Letters to the Editor

SLO rewrites history by replacing Columbus Day with Indigenous Peoples Day

Mayor Heidi Harmon hugs Mona Olivas Tucker, chair of the Northern Chumash Tribe, as Clairibel Terril and Wendy Lucas applaud on Tuesday as the City Council proclaimed San Luis Obispo would celebrate Indigenous Peoples Day in place of Columbus Day.
Mayor Heidi Harmon hugs Mona Olivas Tucker, chair of the Northern Chumash Tribe, as Clairibel Terril and Wendy Lucas applaud on Tuesday as the City Council proclaimed San Luis Obispo would celebrate Indigenous Peoples Day in place of Columbus Day. dmiddlecamp@thetribunenews.com

Our community is blessed with a rich heritage of higher education, art, music and all other attributes of a civilized society. The hallmarks of such a society are rationality, tolerance, the rule of law and freedom of thought: classical liberalism.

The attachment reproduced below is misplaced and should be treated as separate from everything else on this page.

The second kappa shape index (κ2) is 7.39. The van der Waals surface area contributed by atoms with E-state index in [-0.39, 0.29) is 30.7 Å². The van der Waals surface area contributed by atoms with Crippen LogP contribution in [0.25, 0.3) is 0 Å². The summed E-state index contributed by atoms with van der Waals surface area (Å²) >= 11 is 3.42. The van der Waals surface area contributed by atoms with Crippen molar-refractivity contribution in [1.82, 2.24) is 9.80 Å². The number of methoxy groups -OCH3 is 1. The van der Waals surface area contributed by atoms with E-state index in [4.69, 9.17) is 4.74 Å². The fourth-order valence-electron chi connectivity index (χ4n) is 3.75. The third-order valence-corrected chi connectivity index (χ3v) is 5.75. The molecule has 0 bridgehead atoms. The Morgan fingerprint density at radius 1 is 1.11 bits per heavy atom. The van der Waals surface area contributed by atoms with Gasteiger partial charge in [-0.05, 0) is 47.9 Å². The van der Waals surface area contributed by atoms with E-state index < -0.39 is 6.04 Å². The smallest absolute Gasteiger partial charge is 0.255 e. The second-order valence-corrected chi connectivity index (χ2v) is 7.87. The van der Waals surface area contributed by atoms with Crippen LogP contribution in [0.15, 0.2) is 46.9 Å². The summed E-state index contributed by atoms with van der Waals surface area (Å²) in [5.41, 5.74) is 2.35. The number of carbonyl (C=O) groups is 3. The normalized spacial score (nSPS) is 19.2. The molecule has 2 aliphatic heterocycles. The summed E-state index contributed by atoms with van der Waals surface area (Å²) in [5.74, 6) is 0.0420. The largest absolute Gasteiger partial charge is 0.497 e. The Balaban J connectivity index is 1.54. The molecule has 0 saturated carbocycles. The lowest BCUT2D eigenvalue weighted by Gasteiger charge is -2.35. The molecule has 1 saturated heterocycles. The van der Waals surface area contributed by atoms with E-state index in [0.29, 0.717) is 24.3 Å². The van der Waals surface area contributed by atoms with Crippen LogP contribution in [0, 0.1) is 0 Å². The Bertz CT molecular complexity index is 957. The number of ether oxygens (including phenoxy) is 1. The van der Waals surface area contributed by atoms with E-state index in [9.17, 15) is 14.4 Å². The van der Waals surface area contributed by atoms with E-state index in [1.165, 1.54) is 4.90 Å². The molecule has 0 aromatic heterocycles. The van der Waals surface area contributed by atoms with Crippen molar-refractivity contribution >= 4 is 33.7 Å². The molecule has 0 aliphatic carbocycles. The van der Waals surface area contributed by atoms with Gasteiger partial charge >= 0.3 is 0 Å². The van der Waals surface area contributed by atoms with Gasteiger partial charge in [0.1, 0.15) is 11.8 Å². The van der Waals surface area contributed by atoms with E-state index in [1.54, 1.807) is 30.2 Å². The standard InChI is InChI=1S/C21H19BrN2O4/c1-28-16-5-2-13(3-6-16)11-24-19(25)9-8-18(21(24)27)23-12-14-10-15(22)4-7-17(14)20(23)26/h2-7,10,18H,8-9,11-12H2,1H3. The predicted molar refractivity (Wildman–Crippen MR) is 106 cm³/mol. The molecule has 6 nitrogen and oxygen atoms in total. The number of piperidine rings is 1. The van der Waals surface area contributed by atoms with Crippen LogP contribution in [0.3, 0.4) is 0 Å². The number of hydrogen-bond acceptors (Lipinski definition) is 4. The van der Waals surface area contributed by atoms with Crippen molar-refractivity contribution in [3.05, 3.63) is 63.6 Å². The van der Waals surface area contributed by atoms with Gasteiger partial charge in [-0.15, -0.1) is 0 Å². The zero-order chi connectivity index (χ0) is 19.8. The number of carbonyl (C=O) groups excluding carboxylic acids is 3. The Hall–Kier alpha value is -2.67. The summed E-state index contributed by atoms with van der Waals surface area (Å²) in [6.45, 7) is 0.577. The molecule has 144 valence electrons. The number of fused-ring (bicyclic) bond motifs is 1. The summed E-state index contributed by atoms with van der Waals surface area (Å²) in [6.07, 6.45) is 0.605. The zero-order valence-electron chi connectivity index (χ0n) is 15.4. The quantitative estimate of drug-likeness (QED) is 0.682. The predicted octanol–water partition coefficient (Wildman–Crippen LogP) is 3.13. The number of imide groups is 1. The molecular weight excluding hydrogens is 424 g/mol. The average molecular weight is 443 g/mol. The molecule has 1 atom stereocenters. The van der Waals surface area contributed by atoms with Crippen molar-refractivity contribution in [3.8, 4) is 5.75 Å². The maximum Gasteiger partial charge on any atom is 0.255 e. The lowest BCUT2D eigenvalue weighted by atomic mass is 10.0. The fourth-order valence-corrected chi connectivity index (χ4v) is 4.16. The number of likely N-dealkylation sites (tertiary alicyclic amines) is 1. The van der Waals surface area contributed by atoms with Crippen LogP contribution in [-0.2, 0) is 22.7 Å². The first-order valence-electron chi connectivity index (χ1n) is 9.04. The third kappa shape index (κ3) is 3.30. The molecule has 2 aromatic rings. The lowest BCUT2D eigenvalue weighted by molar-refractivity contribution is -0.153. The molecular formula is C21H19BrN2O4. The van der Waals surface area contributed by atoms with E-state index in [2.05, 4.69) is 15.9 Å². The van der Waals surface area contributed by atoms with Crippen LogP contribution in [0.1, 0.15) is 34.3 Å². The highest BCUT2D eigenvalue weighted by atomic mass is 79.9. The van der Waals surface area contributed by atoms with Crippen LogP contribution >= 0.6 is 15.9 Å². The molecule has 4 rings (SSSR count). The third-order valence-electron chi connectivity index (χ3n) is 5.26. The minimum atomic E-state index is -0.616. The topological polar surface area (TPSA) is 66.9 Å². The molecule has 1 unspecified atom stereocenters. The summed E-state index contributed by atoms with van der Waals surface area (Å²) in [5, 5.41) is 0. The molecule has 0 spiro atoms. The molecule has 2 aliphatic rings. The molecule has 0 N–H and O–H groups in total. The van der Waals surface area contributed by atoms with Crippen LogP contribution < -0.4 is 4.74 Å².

A civilized society maintains its history to learn and to evolve. It is disturbing to see our community joining those who would erase our history and tear down our monuments. It is nothing short of “book burning.” It is worth noting the admonition, stated in various ways, that “those who ignore history, are doomed to repeat it.” It is also worth noting that following the fall of the Roman Empire, the Dark Ages ensued.

Barbarians pillage by tearing down monuments, defacing institutions and subverting culture. Afterward, they rewrite history.

Our community has the strength to celebrate both the legacy of indigenous people and the age of discovery.

Joseph E. Brocato, San Luis Obispo

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